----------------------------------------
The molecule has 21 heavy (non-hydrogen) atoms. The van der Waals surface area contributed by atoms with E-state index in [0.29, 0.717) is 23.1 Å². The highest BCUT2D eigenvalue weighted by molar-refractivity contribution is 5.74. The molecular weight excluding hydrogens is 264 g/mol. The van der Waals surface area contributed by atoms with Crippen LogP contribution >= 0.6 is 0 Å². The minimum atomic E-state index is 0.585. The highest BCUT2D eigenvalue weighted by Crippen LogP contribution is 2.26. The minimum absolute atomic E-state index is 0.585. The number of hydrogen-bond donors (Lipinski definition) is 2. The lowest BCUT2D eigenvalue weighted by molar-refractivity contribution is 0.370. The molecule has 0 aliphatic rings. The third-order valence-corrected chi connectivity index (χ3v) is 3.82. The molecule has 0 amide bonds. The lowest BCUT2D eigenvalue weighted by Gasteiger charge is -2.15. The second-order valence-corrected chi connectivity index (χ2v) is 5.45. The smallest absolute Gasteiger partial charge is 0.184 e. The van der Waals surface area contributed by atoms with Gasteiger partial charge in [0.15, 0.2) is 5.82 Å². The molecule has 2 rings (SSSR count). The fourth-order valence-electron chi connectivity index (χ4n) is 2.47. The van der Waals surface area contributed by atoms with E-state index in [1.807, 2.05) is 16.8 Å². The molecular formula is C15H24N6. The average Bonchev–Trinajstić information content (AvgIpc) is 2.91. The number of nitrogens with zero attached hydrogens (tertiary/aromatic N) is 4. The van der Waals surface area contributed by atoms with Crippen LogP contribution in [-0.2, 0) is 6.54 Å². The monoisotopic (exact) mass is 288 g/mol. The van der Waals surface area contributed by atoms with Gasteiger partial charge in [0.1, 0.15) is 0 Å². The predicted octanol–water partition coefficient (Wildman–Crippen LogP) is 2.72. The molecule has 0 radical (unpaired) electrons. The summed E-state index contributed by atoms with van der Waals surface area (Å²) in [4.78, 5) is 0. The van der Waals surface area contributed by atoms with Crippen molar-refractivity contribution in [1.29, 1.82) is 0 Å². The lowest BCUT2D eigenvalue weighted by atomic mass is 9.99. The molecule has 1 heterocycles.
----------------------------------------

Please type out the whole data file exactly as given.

The molecule has 21 heavy (non-hydrogen) atoms. The van der Waals surface area contributed by atoms with E-state index in [0.29, 0.717) is 23.1 Å². The highest BCUT2D eigenvalue weighted by molar-refractivity contribution is 5.74. The molecular weight excluding hydrogens is 264 g/mol. The van der Waals surface area contributed by atoms with Crippen LogP contribution >= 0.6 is 0 Å². The minimum atomic E-state index is 0.585. The highest BCUT2D eigenvalue weighted by Crippen LogP contribution is 2.26. The minimum absolute atomic E-state index is 0.585. The number of hydrogen-bond donors (Lipinski definition) is 2. The lowest BCUT2D eigenvalue weighted by molar-refractivity contribution is 0.370. The molecule has 0 aliphatic rings. The third-order valence-corrected chi connectivity index (χ3v) is 3.82. The molecule has 0 amide bonds. The lowest BCUT2D eigenvalue weighted by Gasteiger charge is -2.15. The second-order valence-corrected chi connectivity index (χ2v) is 5.45. The smallest absolute Gasteiger partial charge is 0.184 e. The van der Waals surface area contributed by atoms with Gasteiger partial charge in [0.15, 0.2) is 5.82 Å². The molecule has 2 rings (SSSR count). The fourth-order valence-electron chi connectivity index (χ4n) is 2.47. The van der Waals surface area contributed by atoms with E-state index in [1.807, 2.05) is 16.8 Å². The molecular formula is C15H24N6. The average Bonchev–Trinajstić information content (AvgIpc) is 2.91. The number of nitrogens with zero attached hydrogens (tertiary/aromatic N) is 4. The van der Waals surface area contributed by atoms with Crippen LogP contribution in [-0.2, 0) is 6.54 Å². The monoisotopic (exact) mass is 288 g/mol. The van der Waals surface area contributed by atoms with Gasteiger partial charge in [0.1, 0.15) is 0 Å². The predicted octanol–water partition coefficient (Wildman–Crippen LogP) is 2.72. The molecule has 0 radical (unpaired) electrons. The summed E-state index contributed by atoms with van der Waals surface area (Å²) in [4.78, 5) is 0. The van der Waals surface area contributed by atoms with Crippen molar-refractivity contribution in [1.29, 1.82) is 0 Å². The lowest BCUT2D eigenvalue weighted by atomic mass is 9.99. The molecule has 1 heterocycles.